The budget deal that’s expected to hit President Obama’s desk next week should avert another government shutdown, but doesn’t include the kind of spending cuts and tax increases that have been discussed as part of a long-term solution to bringing down the deficit. But now that an imminent crisis has been averted, lawmakers can now go back to kicking those cans down the road.

House Ways and Means Committee Chairman Dave Camp says he won’t reveal until next year the details of a comprehensive tax reform bill that’s expected to target “prized real estate deductions” for home mortgage interest, local property taxes and other write-offs, Washington Post columnist Ken Harney reports.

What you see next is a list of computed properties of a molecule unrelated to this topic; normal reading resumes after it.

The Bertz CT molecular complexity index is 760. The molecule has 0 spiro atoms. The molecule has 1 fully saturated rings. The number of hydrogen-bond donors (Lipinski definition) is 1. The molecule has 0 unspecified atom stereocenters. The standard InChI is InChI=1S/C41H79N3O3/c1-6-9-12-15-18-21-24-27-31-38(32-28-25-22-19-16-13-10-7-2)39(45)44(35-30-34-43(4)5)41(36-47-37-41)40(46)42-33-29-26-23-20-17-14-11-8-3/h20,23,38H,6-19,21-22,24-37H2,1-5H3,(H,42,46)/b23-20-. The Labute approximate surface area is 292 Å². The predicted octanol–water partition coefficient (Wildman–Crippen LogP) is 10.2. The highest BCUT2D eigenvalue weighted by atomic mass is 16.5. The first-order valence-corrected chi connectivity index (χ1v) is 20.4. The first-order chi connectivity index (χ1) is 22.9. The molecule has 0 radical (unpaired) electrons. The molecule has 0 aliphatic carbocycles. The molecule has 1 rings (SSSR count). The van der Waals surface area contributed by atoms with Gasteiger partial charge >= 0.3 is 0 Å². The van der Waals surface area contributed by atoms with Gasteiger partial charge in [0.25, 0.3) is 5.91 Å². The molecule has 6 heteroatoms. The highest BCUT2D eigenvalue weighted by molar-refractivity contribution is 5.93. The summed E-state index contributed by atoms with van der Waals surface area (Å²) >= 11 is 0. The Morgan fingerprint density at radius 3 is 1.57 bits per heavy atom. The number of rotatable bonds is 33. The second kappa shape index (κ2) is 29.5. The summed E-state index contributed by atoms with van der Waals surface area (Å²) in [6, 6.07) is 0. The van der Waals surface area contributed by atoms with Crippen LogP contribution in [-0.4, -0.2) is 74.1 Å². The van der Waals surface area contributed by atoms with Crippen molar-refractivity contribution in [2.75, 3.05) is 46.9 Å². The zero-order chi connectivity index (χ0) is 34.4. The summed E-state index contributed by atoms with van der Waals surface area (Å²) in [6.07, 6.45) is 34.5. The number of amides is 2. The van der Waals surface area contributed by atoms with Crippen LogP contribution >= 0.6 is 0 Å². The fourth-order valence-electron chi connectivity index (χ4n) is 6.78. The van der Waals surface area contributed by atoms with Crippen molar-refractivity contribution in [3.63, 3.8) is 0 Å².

While delayed action on that front is sort of good news for homeownership advocates, Harney says, a tax reform bill in the Senate may get rid of 1031 exchanges near and dear to the hearts of real estate investors. Congress is also dilly-dallying on extending the mortgage debt forgiveness law, which shields homeowners from big tax bills when lenders forgive principal when approving short sales, foreclosures or loan modifications. Source:

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